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Estimating the economic opportunity cost of capital for public investment projects : an empirical analysis of the Mexican case, Volume 1
 
Author:Coppola, Andrea; Fernholz, Fernando; Glenday, Graham; Country:Mexico;
Date Stored:2014/03/26Document Date:2014/03/01
Document Type:Policy Research Working PaperSubTopics:Economic Theory & Research; Emerging Markets; Debt Markets; Banks & Banking Reform; Investment and Investment Climate
Language:EnglishRegion:Latin America & Caribbean
Report Number:WPS6816Collection Title:Policy Research working paper ; no. WPS 6816
Volume No:1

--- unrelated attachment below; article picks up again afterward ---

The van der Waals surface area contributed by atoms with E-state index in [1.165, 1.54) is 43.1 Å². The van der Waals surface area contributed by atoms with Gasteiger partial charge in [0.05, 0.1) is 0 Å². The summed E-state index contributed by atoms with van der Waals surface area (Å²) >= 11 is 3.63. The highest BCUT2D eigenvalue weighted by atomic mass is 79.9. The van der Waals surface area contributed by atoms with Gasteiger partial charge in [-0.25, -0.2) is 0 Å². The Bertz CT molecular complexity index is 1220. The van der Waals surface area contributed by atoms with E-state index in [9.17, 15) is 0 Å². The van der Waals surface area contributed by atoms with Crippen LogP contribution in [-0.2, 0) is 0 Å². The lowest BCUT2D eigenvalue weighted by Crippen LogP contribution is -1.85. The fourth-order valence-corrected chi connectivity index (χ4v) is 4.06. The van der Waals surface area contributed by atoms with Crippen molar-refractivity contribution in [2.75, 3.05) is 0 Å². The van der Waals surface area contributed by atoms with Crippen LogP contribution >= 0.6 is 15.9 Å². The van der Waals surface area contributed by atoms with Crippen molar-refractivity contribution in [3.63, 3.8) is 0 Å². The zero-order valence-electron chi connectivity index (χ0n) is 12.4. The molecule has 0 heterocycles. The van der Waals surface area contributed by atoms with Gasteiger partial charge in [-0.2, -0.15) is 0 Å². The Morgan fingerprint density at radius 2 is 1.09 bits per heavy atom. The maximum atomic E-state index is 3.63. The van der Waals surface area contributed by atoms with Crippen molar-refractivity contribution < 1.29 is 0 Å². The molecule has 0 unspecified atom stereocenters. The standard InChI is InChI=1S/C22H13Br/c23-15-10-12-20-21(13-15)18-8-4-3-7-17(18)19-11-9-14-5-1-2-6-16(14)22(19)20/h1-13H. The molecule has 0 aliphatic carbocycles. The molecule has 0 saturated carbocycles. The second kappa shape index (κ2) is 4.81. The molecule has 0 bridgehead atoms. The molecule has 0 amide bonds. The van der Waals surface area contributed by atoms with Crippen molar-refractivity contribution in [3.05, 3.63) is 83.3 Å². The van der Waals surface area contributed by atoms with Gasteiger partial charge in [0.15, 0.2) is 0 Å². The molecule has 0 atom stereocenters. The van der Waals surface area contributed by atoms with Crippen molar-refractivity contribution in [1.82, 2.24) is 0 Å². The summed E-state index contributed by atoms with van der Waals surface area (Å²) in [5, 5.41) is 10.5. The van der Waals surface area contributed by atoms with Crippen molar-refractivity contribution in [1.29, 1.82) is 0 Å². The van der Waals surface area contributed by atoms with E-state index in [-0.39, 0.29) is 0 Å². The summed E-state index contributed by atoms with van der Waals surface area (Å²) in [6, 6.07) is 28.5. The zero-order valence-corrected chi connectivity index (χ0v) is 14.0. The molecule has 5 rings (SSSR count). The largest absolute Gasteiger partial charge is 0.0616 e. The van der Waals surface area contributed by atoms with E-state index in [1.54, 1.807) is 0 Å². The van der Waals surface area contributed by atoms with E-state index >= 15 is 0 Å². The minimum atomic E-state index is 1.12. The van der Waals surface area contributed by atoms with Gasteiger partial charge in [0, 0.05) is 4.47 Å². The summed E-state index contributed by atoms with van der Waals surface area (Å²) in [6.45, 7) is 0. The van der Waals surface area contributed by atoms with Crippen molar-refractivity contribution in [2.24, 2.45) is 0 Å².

Summary: This paper offers an assessment of the methodologies employed to estimate the economic opportunity cost of capital for public sector projects, relying on the Mexican case for an applied empirical exercise. The traditional weighted cost of capital (top-down) approach used in the estimation of Mexico's economic opportunity cost of capital is reviewed and compared to the supply price (bottom-up) approach. With respect to previous studies using the top-down approach, this paper explores the contribution of domestic savings and expands the analysis to include a more detailed examination of the available macroeconomic, labor, financial, and tax information. The re-estimated top-down economic opportunity cost of capital for Mexico comes to 10.4 percent. To confirm these results and provide additional insights regarding the alternative bottom-up approach, the economic opportunity cost of capital is estimated using the supply price plus externalities method. For the case of Mexico, this paper recommends using a combination of estimation models (both the top-down and bottom-up approaches) to check the consistency of results and re-estimating the economic opportunity cost of capital every five years to accommodate for macroeconomic and fiscal changes. More broadly, the paper acknowledges the complexities involved in the estimation of the economic opportunity cost of capital for public investment projects and underlines the relevance of additional considerations, such as changes in global economic trends and country risk ratings, tax distortions, financial sector improvements, the impact of reforms, and data availability.

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